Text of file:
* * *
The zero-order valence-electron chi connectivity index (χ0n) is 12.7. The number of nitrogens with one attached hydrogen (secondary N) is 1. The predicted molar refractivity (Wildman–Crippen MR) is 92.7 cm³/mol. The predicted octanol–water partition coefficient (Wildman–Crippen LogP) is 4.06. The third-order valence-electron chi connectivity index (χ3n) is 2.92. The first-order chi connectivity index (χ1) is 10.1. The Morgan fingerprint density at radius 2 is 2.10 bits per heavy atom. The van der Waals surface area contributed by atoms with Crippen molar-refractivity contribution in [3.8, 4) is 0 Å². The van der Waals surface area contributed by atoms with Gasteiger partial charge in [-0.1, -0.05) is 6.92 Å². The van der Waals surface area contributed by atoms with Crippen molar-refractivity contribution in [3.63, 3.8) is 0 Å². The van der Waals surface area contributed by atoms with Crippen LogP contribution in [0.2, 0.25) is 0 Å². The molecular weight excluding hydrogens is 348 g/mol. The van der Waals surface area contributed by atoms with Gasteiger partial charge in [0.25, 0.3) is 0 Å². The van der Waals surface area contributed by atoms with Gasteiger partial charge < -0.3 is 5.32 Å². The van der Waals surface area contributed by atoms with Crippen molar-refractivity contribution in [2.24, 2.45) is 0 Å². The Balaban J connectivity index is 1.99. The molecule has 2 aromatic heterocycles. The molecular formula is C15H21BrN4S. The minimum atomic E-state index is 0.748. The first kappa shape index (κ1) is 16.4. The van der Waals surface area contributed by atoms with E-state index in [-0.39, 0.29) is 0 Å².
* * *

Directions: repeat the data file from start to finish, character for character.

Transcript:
The zero-order valence-electron chi connectivity index (χ0n) is 12.7. The number of nitrogens with one attached hydrogen (secondary N) is 1. The predicted molar refractivity (Wildman–Crippen MR) is 92.7 cm³/mol. The predicted octanol–water partition coefficient (Wildman–Crippen LogP) is 4.06. The third-order valence-electron chi connectivity index (χ3n) is 2.92. The first-order chi connectivity index (χ1) is 10.1. The Morgan fingerprint density at radius 2 is 2.10 bits per heavy atom. The van der Waals surface area contributed by atoms with Crippen molar-refractivity contribution in [3.8, 4) is 0 Å². The van der Waals surface area contributed by atoms with Gasteiger partial charge in [-0.1, -0.05) is 6.92 Å². The van der Waals surface area contributed by atoms with Crippen molar-refractivity contribution in [3.63, 3.8) is 0 Å². The van der Waals surface area contributed by atoms with Crippen LogP contribution in [0.2, 0.25) is 0 Å². The molecular weight excluding hydrogens is 348 g/mol. The van der Waals surface area contributed by atoms with Gasteiger partial charge in [0.25, 0.3) is 0 Å². The van der Waals surface area contributed by atoms with Gasteiger partial charge < -0.3 is 5.32 Å². The van der Waals surface area contributed by atoms with Crippen molar-refractivity contribution in [2.24, 2.45) is 0 Å². The Balaban J connectivity index is 1.99. The molecule has 2 aromatic heterocycles. The molecular formula is C15H21BrN4S. The minimum atomic E-state index is 0.748. The first kappa shape index (κ1) is 16.4. The van der Waals surface area contributed by atoms with E-state index in [-0.39, 0.29) is 0 Å².